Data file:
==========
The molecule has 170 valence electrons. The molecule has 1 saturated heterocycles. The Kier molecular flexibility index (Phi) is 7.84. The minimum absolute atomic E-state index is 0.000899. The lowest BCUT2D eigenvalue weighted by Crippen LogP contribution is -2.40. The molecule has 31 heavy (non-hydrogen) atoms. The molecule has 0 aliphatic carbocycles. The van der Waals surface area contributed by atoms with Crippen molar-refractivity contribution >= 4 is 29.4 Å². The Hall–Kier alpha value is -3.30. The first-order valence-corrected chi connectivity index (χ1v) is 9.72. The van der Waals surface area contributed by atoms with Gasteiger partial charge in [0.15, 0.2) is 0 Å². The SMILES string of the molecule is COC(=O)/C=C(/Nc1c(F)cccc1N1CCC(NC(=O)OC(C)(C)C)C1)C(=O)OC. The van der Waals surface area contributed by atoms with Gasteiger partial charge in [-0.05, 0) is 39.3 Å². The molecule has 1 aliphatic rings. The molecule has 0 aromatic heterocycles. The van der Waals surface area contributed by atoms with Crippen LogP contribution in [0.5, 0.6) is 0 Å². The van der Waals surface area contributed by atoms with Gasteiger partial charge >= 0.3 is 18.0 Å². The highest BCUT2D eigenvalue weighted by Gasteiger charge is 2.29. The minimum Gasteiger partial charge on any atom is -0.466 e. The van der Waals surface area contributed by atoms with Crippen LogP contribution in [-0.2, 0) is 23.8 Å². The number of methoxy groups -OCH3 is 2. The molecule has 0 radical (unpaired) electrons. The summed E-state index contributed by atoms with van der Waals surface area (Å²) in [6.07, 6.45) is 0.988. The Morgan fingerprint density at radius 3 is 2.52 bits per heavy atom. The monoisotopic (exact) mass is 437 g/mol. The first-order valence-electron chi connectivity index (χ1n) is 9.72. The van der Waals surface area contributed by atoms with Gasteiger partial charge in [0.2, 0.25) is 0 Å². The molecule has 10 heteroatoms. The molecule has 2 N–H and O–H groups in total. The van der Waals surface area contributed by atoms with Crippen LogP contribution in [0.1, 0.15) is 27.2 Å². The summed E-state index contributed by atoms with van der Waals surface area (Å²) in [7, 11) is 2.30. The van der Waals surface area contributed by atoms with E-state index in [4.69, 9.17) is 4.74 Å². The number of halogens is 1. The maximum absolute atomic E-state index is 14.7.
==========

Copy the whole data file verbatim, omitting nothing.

The molecule has 170 valence electrons. The molecule has 1 saturated heterocycles. The Kier molecular flexibility index (Phi) is 7.84. The minimum absolute atomic E-state index is 0.000899. The lowest BCUT2D eigenvalue weighted by Crippen LogP contribution is -2.40. The molecule has 31 heavy (non-hydrogen) atoms. The molecule has 0 aliphatic carbocycles. The van der Waals surface area contributed by atoms with Crippen molar-refractivity contribution >= 4 is 29.4 Å². The Hall–Kier alpha value is -3.30. The first-order valence-corrected chi connectivity index (χ1v) is 9.72. The van der Waals surface area contributed by atoms with Gasteiger partial charge in [0.15, 0.2) is 0 Å². The SMILES string of the molecule is COC(=O)/C=C(/Nc1c(F)cccc1N1CCC(NC(=O)OC(C)(C)C)C1)C(=O)OC. The van der Waals surface area contributed by atoms with Gasteiger partial charge in [-0.05, 0) is 39.3 Å². The molecule has 1 aliphatic rings. The molecule has 0 aromatic heterocycles. The van der Waals surface area contributed by atoms with Crippen LogP contribution in [0.5, 0.6) is 0 Å². The van der Waals surface area contributed by atoms with Gasteiger partial charge >= 0.3 is 18.0 Å². The highest BCUT2D eigenvalue weighted by Gasteiger charge is 2.29. The minimum Gasteiger partial charge on any atom is -0.466 e. The van der Waals surface area contributed by atoms with Crippen LogP contribution in [-0.2, 0) is 23.8 Å². The number of methoxy groups -OCH3 is 2. The molecule has 0 radical (unpaired) electrons. The summed E-state index contributed by atoms with van der Waals surface area (Å²) in [6.07, 6.45) is 0.988. The Morgan fingerprint density at radius 3 is 2.52 bits per heavy atom. The monoisotopic (exact) mass is 437 g/mol. The first-order valence-electron chi connectivity index (χ1n) is 9.72. The van der Waals surface area contributed by atoms with Gasteiger partial charge in [0.2, 0.25) is 0 Å². The molecule has 10 heteroatoms. The molecule has 2 N–H and O–H groups in total. The van der Waals surface area contributed by atoms with Crippen LogP contribution in [0.1, 0.15) is 27.2 Å². The summed E-state index contributed by atoms with van der Waals surface area (Å²) in [7, 11) is 2.30. The van der Waals surface area contributed by atoms with E-state index in [4.69, 9.17) is 4.74 Å². The number of halogens is 1. The maximum absolute atomic E-state index is 14.7.